I always miss my maternal grandmother when I am preparing things she taught me to make or enjoying being a step-grandma to my husband’s grandchildren. It is intensified today because in addition to having just made the yeast rolls she taught me to make when I was so small she had to have Grandpa find me just the right stool to stand on, I have been writing about her in the past few days. In writing about Grandma the question runs through my head how would Grandma react to Billy Ray?
Grandma was in a nursing home in her small Idaho town at the time we adopted Billy Ray. He was about two when we were able to take him to visit her. He danced to music playing in the gathering room of the nursing home. The residents including my grandmother thoroughly enjoyed that. Grandma commented that he was full of life. That was the only time she saw him.
At 23 years old he is still full of life but in a different way. Now that might mean hyperactivity, throwing himself on the floor in confusion or anger, punching his Mom or support staff and even knocking over furniture. Would Grandma accept the Billy Ray he is today, I wondered.
The answer came in a strange way on Billy Ray’s birthday. We had invited the niece of our support staff to join us for his birthday lunch. Ron was sitting between Billy Ray and his niece. Quietly observing the higher degree of patience he exhibited with my complex son than with clearly bright niece, I saw myself in his responses.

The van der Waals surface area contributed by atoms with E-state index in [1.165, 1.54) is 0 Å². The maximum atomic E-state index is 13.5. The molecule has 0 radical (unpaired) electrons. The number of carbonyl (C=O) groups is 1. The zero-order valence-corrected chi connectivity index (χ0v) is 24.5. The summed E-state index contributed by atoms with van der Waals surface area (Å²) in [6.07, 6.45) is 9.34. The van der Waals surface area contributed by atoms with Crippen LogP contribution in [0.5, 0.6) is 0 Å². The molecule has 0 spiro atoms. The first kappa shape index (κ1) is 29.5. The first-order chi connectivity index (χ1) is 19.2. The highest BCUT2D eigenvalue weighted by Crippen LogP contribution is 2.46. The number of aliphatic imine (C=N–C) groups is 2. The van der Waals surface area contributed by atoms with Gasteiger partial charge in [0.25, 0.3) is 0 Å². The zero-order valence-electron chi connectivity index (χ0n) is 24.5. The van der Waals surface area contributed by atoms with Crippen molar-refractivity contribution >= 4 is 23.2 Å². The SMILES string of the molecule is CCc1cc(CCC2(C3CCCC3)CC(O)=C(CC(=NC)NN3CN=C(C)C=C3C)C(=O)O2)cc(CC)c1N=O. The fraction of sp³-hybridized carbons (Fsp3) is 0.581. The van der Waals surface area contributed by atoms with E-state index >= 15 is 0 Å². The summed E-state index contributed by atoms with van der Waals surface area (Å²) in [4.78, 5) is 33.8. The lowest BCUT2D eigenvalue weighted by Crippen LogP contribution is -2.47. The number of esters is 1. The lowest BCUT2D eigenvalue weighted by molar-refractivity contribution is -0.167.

Comments from people about what a saint or how patient I must be to take care of Billy Ray used to make me angry. Now I have come to see that my tolerance for Billy Ray’s problems is far greater than it is with “normal” kids. Acceptance of what would be misbehavior on the part of a normal child comes easier when it is Billy Ray. Sometimes I shock folks who are trying to compliment my patience with my son by telling them I am no more patient than they are just different. I would not have the same patience with their children that I do with my son. Some people could handle teenage rebellion better and some could handle special needs children best.
So back to Grandma. I wrote the other night that Grandma and I were a lot more alike than my mom and I. Grandma had 13 kids and lots of grandchildren. I remember her yelling at some of the kids. I can’t ever remember Grandma yelling at me. As a child I had some emotional issues of my own and was very needy. Grandma understood me and loved me unconditionally more than any person in my entire life.
She would have accepted Billy Ray as he is. Why did I even ponder that for a moment?
Peggy Lou Morgan